An independent committee may have taken more than a year to review the Liquor Control Act and recommended 141 changes, but industry participants are skeptical over whether it will herald any business benefits.
An independent committee may have taken more than a year to review the Liquor Control Act and recommended 141 changes, but industry participants are sceptical over whether it will herald any business benefits.
In handing the final report to Racing and Gaming Minister Terry Waldron last week, committee chair John Atkins said hospitality businesses had been carefully considered during the more than year-long review.
But few positive comments have emerged from the industry, with many criticising the committee’s failure to address the current regulatory burdens.
In particular, bar owners have long been complaining about the lengthy liquor licence application, with many stating it has made them reconsider the viability of their venues.
Recent decisions throw light on just how long some applicants have had to wait for their application to be approved.
Liquor licensing specialist and special counsel at Lavan Legal, Jessica Patterson, told Business News the delays were detrimental to a would-be bar owner’s business case, especially because applicants were required to prove they had a site secured for the proposed venue before submitting an application.
“If they don’t own the land (an applicant) may be paying some form of rental for the landlord to keep the premises open … and that can prove very costly,” Ms Patterson said.
She said the application process had become bogged down with regulation since the Liquor Control Act was last reviewed in 2007, prompting legislative changes in 2008.
Among the 141 recommendations the committee has addressed concerns over the lengthy delays and suggested the implementation of set timeframes by which the director of liquor licensing would have to abide, as well as a review of the application process.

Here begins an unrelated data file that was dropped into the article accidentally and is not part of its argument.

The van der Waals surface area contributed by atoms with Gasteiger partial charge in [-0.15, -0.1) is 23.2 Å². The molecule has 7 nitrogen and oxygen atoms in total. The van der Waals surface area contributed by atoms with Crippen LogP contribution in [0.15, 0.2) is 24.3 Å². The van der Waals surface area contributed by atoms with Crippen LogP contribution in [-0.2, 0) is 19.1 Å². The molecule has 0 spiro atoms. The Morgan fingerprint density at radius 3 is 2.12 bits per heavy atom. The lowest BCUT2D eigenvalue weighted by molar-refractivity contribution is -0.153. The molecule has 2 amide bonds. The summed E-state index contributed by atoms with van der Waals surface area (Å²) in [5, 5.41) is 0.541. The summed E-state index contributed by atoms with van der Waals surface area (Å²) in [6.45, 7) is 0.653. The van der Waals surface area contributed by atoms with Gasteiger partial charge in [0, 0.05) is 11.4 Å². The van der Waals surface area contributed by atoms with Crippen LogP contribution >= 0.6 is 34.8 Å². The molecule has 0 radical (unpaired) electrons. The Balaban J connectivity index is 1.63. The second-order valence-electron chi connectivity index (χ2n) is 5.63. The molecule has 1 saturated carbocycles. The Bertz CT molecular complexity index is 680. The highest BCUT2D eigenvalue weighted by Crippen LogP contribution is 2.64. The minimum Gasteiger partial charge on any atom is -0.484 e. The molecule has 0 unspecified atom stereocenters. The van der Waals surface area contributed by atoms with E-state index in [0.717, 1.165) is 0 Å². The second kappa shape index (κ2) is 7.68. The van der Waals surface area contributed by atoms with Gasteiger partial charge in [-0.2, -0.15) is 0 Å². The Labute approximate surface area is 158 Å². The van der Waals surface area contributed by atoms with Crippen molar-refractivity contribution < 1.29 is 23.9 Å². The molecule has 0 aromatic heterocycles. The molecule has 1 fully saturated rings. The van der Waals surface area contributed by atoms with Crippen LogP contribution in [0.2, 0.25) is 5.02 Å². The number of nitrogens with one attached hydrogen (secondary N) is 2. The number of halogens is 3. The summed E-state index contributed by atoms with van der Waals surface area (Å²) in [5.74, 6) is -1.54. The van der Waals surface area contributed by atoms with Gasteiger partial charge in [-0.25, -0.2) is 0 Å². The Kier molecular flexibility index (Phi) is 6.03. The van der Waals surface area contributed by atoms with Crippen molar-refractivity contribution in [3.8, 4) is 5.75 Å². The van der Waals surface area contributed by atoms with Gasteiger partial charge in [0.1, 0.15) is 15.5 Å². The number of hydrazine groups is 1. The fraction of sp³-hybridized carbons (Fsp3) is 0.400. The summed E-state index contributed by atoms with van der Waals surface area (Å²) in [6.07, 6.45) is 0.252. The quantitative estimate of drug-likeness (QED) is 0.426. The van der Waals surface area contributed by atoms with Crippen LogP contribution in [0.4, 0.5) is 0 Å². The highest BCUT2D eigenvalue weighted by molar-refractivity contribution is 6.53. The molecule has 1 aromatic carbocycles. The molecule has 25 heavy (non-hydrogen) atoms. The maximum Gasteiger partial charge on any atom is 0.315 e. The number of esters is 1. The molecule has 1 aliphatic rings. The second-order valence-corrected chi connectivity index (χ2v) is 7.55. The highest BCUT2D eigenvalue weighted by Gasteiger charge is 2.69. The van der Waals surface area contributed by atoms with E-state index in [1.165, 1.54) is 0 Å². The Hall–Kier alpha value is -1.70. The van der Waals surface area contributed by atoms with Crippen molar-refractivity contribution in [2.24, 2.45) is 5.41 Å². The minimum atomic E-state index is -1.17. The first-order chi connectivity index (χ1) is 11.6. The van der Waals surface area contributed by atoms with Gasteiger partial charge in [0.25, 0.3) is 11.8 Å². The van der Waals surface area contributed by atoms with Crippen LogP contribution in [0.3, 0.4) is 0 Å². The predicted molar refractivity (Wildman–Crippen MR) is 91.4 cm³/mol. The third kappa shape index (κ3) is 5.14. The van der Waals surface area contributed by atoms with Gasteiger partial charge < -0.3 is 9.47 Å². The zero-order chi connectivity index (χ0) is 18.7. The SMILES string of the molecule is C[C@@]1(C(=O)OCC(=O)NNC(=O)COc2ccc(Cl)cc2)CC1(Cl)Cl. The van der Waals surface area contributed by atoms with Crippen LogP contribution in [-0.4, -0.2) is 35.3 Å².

It has also suggested implementing a ‘code of practice’ to which applicants can refer in lodging parts of an application.
“But I’m not sure how that’s going to be achieved,” Ms Patterson said.
“There are no specifics in the report or examples of what the code of practice should contain.
“(The report) suggests a slightly less regulated process for some applicants, but depending on (how suggestions are implemented) it may or may not make a great deal of difference.”
Ms Patterson also said the committee had failed to propose and adequate process for people to lodge statements in support of applications.
As it stands, she said, applications were treated with an expectation that they would be subject to objections.
Other industry players told Business News recommendations such as increasing Liquor Commission staff numbers and implementing timeframes were unlikely to resolve current problems.
Some recommendations may actually increase the burden on operators, such a proposal that larger venues be required to complete an additional community impact statement with applications.
It took The Publican Group more than a year to get a licence for its Public House venue on Adelaide Terrace, which director John Ahearn said was the result of an arduous, costly and restrictive process.
“It’s restricting and you have that time delay in the back of your mind, which curtails you as an operator looking at future options and more spaces,” he said.
Mr Ahearn said the application process in Victoria was faster and cheaper, which fostered innovation in the industry.
“Change needs to be made because the systems that are in place in Perth are not in conjunction with other parts of Australia,” he said.